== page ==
What if conflict isn’t inevitable in societies with religious and ethnic diversity?
What if just tolerating other people’s beliefs doesn’t go far enough?
What if lasting peace might really be possible in the Middle East?
The end of fighting rarely means a clean break from the conflicts that caused it. But with positive intervention, those conflicts can be diminished and healed over time.
That kind of reversal is happening in portions of Iraq, reports Tina Ramirez, M.A., president and founder of Hardwired Global. As a powerful example, she tells the story of a school director named Zyad in Mosul, a major city in northern Iraq. When the Islamic State took over the region and wanted to impose its radical ideology on classroom curricula, he closed the school rather than give in to their demands.
Mosul was liberated in 2017 after years of ISIS violence, but Zyad believed the damage done to his city – both physical and psychological – made it beyond repair. He had no plan for reopening the school. Until one small girl changed his mind. When Zyad saw her, dutifully carrying her backpack and dressed in her uniform, walking through the rubble toward school, he realized he had no choice but to reopen. Clearly, education was vital to her, to students like her and, therefore, to the future of his city as a whole.
Yet, by reopening, he put himself and his teachers on the frontlines of combating the fear and mistrust still rampant in this post-conflict society. On their own, he knew they weren’t equipped to deal with what they were facing.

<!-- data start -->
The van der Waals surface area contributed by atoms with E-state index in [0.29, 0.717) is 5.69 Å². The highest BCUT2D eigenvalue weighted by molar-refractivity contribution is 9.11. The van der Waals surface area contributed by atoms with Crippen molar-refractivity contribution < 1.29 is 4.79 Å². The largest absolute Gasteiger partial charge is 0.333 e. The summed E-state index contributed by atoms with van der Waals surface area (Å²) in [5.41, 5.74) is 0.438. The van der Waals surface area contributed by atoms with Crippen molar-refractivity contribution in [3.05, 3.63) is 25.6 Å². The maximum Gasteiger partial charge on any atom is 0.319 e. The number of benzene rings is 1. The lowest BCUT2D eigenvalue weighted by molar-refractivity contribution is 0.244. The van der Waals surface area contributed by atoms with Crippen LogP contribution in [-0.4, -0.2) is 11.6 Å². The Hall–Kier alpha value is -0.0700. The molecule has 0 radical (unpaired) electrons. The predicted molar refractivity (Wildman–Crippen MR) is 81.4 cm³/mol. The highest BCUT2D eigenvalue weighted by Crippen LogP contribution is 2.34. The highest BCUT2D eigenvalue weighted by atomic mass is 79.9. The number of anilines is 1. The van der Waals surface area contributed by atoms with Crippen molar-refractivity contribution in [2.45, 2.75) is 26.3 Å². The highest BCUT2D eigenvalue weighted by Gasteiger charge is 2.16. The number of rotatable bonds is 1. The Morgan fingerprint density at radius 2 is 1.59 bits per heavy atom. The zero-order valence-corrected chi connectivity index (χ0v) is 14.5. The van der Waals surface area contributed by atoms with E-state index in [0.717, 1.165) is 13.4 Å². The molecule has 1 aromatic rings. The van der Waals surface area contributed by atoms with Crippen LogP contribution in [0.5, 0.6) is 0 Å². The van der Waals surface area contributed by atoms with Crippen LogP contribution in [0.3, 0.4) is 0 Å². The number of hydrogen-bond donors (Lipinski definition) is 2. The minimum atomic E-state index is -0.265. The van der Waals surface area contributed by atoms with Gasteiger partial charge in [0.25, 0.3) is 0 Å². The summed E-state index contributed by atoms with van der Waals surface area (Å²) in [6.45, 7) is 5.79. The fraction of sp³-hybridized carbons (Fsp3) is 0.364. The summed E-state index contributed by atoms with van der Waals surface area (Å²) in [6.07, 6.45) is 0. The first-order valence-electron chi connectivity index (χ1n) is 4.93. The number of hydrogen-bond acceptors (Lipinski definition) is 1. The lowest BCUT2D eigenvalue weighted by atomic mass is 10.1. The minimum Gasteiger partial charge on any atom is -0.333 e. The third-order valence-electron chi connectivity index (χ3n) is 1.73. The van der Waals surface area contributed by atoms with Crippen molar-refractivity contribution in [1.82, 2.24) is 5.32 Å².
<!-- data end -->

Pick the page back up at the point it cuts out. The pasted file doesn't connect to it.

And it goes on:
Zyad turned to Hardwired Global, founded by Tina Ramirez, for the resources he and his teachers needed to start to rebuild a culture of respect and cohesion – initially within their school, and extending outward from there to touch the hearts and minds of parents and the community.
Zyad is confident the effort that began in his school is now successfully helping to rebuild Mosul with a culture of respect and cohesion.
Hardwired was founded in 2013 on the belief that people’s differences – in opinion, thought, belief and expression – can be vibrant points for discussion rather than flashpoints of conflict. The organization has worked with governments, legal experts, educators and civil society leaders in more than 30 countries to advance legal and social protections for the human right to freedom of thought, conscience, religion or belief – freedoms defined in 1948 by the United Nations as fundamental for all people.
“Every person is hardwired to be free, and freedom of conscience is your most fundamental right,” emphasizes Ramirez.
However, in too many parts of the world, many are unable to exercise this deep-seated freedom. The result is a climate of intolerance, fear, hostility and division that easily fuels violence and wars. And those negative attitudes usually remain smoldering long after the fighting has stopped.
Mistrust and fear persist in post-conflict societies among neighbors who have been targeted for their religious and ethnic differences, particularly those who were forced to flee their homes for safety. And children who grew up in such environments are especially vulnerable to adopting and perpetuating these attitudes and behaviors, Ramirez reports.